Ratings Roundup: Central Re, Amedex, Arab Orient

July 27, 2009

A.M. Best Co. has revised the outlook to stable from positive and affirmed the financial strength rating of ‘A-‘ (Excellent) and the issuer credit rating of “a-” of Taiwan’s Central Reinsurance Corporation. Best explained that the “revised outlook reflects the adverse impact of the current economic turmoil on the company’s profitability and adjusted capital and surplus. Central Re’s adjusted capital and surplus decreased by 7.4 percent in 2008 due to realized and unrealized capital losses. Part of the realized capital losses relating to several structured notes investments in one single company was written off.” In addition Best indicated that the “ratings also reflect Central Re’s stable underwriting performance, dominant market position in the reinsurance industry in Taiwan and strengthening market presence in overseas markets. Central Re has maintained profitable and stable underwriting results, with its combined ratio falling within the 88 percent-97 percent level in the past five years. Given that Taiwan is a catastrophe-prone country, Central Re’s stable and consistent underwriting performance has demonstrated its prudent underwriting controls and risk management practices. In recent years, Central Re has directed resources to expand its market presence in overseas markets. The company’s gross premium written of its overseas portfolio increased by 15 percent and 30 percent in 2007 and 2008, respectively. However, Central Re is challenged by increased competition in the overseas markets by other established reinsurers in Asia. The company’s ability to build a meaningful operational scale with profitability in the overseas markets will be proven over time. In addition, as the sole domestic reinsurer, Central Re has continued to maintain a dominant presence in the reinsurance market in Taiwan.”

A.M. Best Co. has downgraded the financial strength rating (FSR) to ‘B-‘ (Fair) from ‘B’ (Fair) and the issuer credit rating (ICR) to “bb-” from “bb+” of Bermuda-based Amedex Insurance Company, and has revised the outlook for the FSR to negative from stable; the outlook for the ICR remains negative. Best said that the downgrade reflects its “concerns with its modest risk-adjusted capital position and recent large operating losses. The weak capitalization, ‘relative to the company’s ratings’ recognizes the high level of intangible assets (deferred acquisition costs [DAC]) relative to capital. Losses have been incurred as Amedex-Bermuda has continued to write down DAC related to recent issue year universal life policies.”In addition Best indicated that the negative outlook reflects its “concern for the potential for additional DAC write downs and further operating losses.” However, Best also noted that “Amedex-Bermuda’s capitalization has been stabilized through capital contributions by its ultimate parent, The British United Provident Association Ltd.” Finally, Best said it has withdrawn the ratings and assigned a category NR-4 (Company Request) to the FSR and an “nr” to the ICR. “These rating actions are at the request of management to be withdrawn from A.M. Best’s interactive rating process. Effective August 2008, Amedex-Bermuda ceased writing new business and has put the business into run off.”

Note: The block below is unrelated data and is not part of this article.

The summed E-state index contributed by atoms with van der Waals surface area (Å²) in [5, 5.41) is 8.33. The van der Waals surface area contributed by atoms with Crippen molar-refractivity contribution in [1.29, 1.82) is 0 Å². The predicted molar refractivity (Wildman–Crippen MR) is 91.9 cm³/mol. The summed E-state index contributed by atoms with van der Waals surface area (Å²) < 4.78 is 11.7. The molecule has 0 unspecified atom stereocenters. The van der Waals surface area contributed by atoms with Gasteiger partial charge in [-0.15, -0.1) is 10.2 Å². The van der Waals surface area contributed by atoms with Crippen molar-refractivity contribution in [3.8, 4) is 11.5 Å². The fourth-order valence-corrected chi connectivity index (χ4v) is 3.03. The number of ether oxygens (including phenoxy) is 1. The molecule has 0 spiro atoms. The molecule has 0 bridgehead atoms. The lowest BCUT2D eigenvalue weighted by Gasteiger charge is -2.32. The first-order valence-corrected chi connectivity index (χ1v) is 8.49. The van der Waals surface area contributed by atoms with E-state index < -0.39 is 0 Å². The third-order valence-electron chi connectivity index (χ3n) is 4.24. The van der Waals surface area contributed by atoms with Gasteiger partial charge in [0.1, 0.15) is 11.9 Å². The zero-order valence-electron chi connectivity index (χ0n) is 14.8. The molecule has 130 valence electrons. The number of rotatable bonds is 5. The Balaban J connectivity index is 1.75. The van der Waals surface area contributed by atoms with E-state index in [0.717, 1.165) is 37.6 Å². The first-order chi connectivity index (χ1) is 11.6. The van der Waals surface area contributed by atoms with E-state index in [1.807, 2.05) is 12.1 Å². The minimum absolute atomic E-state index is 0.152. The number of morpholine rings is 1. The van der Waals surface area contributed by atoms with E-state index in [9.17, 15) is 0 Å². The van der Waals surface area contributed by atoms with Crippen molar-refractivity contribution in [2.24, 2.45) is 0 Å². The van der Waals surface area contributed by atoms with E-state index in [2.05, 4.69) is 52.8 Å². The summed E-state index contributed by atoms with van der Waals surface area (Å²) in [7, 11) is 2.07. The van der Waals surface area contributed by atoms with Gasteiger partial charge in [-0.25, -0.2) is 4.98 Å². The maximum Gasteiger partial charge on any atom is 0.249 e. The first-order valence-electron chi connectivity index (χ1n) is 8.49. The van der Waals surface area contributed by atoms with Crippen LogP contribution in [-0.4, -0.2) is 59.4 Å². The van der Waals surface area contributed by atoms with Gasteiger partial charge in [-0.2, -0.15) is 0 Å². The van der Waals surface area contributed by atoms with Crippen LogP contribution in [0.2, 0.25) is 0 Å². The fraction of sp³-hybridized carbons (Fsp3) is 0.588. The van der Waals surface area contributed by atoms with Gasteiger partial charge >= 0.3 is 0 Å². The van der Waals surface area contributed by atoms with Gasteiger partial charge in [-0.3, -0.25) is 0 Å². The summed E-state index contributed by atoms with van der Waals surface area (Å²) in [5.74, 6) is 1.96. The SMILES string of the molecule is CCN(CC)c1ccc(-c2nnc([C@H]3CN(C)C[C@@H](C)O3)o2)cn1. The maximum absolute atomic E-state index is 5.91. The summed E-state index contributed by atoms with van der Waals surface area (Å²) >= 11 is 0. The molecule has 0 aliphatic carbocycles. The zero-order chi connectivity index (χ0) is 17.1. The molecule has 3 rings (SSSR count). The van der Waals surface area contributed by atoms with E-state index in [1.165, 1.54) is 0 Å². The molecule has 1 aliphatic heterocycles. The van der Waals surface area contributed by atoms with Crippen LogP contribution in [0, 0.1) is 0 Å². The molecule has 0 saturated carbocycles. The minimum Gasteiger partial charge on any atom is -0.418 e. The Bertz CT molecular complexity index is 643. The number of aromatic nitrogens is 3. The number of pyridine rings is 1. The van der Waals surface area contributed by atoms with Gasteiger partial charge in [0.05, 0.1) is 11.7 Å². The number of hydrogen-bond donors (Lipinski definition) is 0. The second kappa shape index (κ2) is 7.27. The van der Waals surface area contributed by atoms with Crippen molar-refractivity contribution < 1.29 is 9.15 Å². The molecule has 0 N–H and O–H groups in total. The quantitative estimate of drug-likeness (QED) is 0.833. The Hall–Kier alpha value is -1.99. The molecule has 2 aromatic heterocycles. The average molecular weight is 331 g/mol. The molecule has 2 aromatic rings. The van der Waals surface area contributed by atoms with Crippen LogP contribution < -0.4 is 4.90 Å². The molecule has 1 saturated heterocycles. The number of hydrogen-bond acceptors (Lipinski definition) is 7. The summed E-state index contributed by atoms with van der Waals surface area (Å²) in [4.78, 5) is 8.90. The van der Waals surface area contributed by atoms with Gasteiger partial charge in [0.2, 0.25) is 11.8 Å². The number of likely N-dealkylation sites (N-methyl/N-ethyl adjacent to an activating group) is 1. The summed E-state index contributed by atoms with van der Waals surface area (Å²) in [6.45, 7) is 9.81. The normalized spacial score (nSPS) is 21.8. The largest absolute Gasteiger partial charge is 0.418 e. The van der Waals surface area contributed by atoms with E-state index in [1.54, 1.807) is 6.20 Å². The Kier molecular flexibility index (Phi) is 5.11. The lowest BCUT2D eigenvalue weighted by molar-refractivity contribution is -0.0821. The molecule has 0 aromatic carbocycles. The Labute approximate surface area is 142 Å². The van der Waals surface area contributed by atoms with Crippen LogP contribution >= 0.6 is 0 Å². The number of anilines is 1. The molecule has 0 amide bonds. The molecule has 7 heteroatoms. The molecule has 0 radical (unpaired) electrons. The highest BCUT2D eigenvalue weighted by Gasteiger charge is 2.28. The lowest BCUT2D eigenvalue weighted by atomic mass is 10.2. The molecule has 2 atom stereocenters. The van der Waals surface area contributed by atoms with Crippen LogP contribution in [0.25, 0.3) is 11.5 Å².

Standard & Poor’s Ratings Services has affirmed its ‘A’ long-term counterparty credit and insurer financial strength ratings on UAE-based non-life insurer Arab Orient Insurance Co. (PSC). S&P has also removed the ratings from CreditWatch, where they had been placed on May 13, 2009. The outlook is stable. “We originally placed the ratings on Arab Orient on CreditWatch with negative implications owing to our concerns about the deterioration in the Dubai economy and the impact of this on the company’s owner, the Al-Futtaim Group,” explained credit analyst Nigel Bond. “Following a review of the group’s credit strength, we do not believe that any change in the ratings on Arab Orient is warranted, as there is negligible likelihood of the group requiring financial support from its insurance subsidiary,” he added. S&P said its ratings on Arab Orient “reflect the company’s strong capitalization and consistently very strong and stable earnings, accompanied by prudential asset management with very strong liquidity. Management is a positive rating factor through its prudential risk discipline. These factors are partially offset by Arab Orient’s high use of reinsurance and the concentration risk from banking counterparties. The stable outlook reflects our expectation that Arab Orient will maintain strong capitalization and very strong earnings. The investment profile will remain highly liquid and prudentially focused on bank deposits in securely rated banks. The competitive position will remain at least strong in the UAE, and the franchise will expand into neighboring regions in the medium term with the active support of the Al-Futtaim Group. Negative rating action would be prompted should Arab Orient’s capitalization and earnings track record deteriorate materially, either through its own actions or those of its parent. Positive rating action is highly unlikely over the rating horizon.”

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